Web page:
Who’s afraid of Virginia Woolf? Me! That’s who. Now I consider her one of my writing heroes. But why was I afraid of her? I’ve been exploring all sorts of fears and how they affect writers this week in the blog so I’ll tell you why Woolf used to scare me.
I’ve already confessed to another fear that wasn’t exactly rational. That was my fear of knitting. I have a few more on my list. Stand-up paddleboarding because my balance is lousy. Gadgets scare me. I’d rather give a speech in front of 500 people than try to figure out how to operate a flat iron or the cable control. But Virginia Woolf?
For a long time, I regarded Virginia Woolf, her works, and life as subjects for the right-brained folks. I went to nursing school, then got a bachelor’s degree in political science, and finally a law degree. My life was rooted in fact and logic. Definitely left-brained. While I always loved to read and write, I considered those “frivolous” activities or hobbies for my “spare” time, of which I had none. I still read lots of books, fiction and non-fiction, but literary fiction intimidated me. I’ll admit I thought I was out of my league or at least in a different league. But sometimes I fantasized what it would be like to be in a profession where you read or wrote fiction all day and got paid for it.
Once my children were grown and I had a little more leisurely time, I began rereading Jane Austen and a few other favorite authors I had indulged in as a young woman. Then I began exploring some of the classics I had missed while studying law and medicine. I decided to give Virginia Woolf another chance. Mrs. Dalloway had frustrated me on my first read as a young woman when a friend insisted I would love it because I was so outspoken about women’s rights. I knew I wasn’t getting it. I gave A Room of Her Own a whirl but returned it to the library a week before it was due. I’m an intelligent woman, but I threw my hands up in the air and decided I wasn’t Virginia Woolf material.
But it nagged at me when I’d hear her work quoted or her life referenced. When I began to write, I felt it was important for me to understand this revered female writer. So when a course on her work was offered this spring, I decided to give Virginia one more chance. The two professors who co-taught the course knew more about Virginia Woolf than I imagined possible, one having done her thesis on Woolf. My classmates were cordial but it was immediately clear they had read Woolf before and got her. Really got her. I was terrified.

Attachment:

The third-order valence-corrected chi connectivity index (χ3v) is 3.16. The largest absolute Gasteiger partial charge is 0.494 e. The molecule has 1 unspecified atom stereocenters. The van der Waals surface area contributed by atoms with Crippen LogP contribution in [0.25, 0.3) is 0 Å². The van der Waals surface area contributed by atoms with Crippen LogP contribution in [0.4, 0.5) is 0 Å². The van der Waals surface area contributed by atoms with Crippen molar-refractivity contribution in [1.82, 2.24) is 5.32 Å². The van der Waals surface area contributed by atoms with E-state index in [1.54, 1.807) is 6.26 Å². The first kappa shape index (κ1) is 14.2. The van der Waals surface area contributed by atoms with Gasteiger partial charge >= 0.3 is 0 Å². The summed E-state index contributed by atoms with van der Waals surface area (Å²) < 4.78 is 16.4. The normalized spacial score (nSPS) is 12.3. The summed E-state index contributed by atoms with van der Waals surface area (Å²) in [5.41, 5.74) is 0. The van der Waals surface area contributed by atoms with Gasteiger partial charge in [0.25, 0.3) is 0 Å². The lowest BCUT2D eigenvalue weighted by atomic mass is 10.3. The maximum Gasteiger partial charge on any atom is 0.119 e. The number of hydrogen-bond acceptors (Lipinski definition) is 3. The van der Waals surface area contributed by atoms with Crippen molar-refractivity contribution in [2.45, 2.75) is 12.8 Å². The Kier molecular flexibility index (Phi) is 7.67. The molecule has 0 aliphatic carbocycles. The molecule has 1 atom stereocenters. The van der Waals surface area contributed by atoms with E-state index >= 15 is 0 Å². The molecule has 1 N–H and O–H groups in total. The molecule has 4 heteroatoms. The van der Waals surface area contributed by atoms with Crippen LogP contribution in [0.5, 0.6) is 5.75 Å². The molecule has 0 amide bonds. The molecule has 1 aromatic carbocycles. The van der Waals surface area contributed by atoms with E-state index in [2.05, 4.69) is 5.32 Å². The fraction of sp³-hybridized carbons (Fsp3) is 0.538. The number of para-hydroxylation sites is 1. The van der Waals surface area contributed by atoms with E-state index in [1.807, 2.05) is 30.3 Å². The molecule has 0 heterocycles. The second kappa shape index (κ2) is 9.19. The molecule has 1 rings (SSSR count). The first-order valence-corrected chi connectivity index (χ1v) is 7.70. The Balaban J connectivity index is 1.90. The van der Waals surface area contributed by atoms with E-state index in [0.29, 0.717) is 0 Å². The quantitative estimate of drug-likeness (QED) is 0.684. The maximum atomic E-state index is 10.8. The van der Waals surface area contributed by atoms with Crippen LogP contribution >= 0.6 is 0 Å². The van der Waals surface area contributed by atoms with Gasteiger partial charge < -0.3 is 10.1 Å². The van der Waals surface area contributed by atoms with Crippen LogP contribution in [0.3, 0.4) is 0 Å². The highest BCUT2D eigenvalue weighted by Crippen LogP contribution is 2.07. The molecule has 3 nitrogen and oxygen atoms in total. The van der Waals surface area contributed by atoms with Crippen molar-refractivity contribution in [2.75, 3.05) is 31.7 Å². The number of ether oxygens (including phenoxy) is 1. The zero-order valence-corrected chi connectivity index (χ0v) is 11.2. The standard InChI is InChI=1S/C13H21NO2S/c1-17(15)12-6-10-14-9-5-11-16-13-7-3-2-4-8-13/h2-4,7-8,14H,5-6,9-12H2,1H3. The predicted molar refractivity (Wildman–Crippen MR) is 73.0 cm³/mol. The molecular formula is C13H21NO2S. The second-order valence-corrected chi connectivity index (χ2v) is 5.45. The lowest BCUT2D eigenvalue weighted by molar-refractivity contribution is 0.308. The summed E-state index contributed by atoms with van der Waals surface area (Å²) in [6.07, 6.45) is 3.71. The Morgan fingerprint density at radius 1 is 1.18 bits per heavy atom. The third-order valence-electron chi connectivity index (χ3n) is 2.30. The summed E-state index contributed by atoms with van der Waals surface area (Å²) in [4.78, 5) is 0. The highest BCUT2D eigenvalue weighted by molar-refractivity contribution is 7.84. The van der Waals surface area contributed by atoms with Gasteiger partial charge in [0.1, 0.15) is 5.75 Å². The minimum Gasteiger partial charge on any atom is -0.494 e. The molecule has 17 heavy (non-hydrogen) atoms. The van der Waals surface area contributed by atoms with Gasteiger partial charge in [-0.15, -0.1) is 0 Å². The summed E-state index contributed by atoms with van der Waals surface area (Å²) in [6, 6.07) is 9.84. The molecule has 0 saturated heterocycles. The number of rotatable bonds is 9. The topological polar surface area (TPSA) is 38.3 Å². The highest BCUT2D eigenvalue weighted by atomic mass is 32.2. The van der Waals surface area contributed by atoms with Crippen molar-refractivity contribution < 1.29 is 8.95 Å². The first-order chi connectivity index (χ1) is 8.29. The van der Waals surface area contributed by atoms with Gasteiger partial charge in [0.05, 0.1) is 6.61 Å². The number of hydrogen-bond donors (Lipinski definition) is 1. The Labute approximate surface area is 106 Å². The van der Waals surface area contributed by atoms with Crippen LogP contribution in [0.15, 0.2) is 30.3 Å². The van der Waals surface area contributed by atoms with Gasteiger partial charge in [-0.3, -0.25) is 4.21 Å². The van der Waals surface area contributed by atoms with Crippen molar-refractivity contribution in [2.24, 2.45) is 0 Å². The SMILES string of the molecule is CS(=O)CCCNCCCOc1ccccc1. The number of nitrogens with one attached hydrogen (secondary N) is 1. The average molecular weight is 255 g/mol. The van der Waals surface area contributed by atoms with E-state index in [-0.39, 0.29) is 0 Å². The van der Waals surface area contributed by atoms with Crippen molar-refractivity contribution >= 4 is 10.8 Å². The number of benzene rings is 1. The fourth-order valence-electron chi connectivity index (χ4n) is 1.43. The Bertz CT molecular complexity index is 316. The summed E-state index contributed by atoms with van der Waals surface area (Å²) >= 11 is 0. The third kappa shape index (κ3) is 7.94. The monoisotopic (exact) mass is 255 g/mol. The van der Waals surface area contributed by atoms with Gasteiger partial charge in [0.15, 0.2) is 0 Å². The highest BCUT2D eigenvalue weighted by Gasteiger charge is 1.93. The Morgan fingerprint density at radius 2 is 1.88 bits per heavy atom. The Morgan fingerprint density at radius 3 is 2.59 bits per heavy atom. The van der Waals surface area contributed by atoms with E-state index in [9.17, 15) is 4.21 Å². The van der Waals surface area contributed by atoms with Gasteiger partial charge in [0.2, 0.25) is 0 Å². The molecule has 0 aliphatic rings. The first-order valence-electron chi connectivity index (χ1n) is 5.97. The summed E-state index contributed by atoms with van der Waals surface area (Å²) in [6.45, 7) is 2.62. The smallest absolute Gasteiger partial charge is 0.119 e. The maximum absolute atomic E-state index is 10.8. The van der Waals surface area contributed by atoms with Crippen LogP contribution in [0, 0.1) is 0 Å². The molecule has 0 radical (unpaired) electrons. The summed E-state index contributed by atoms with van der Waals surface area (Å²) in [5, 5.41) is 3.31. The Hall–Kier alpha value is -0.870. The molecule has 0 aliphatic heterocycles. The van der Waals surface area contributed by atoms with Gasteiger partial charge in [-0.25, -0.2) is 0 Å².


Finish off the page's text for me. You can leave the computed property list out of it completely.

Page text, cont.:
Until I started reading Mrs. Dalloway again. This time I decided I wouldn’t judge Virginia or me. I would just read. It was difficult for a different reason this time. When I had read Woolf before, I had not begun writing. Now, I read Mrs. Dalloway hearing my agent’s voice in my ear. “You can’t switch point of view like that.” “That’s too much backstory. Weave it into contemporary events.” “You can’t introduce eight characters that quickly. You’ll confuse your reader.” But under the patient tutelage of my teachers, I quickly learned the constraints Woolf had faced and I realized how much she helped the modern novel to evolve.
By the time the class moved on to read A Room of One’s Own after reading Mrs. Dalloway, I no longer feared Virginia, she had become a writing hero to me. “A woman must have money and a room of her own if she is to write fiction.” A man in our class questioned whether this famous quote from Woolf’s lecture-series turned essay was relevant today given the achievements of women since 1929. A lively discussion erupted during which Woolf’s ability to trace the ability of women to engage in creative pursuits with parity throughout history indeed found modern relevance and was punctuated with passion from women within the class.
“The history of men’s opposition to women’s emancipation is more interesting perhaps than the story of that emancipation itself.” Woolf’s ability to recount that history in 1929 was groundbreaking. She dared say what others had too long-feared to say. “Women have served all these centuries as looking-glasses possessing the magic and delicious power of reflecting the figure of man at twice its natural size.”
In the end, it was her fearlessness that won me over to Virginia Woolf. I began to appreciate that there is a history of fear in writing. The fear in writers about how others will judge their writing seemed almost universal “Literature is strewn with the wreckage of those who have minded beyond reason the opinion of others.”
I took heart in Woolf’s own words of courage. “Lock up your libraries if you like; but there is no gate, no lock, no bolt that you can set upon the freedom of my mind.” “Anything may happen when womanhood has ceased to be a protected occupation.”
I am no longer afraid of Virginia Woolf.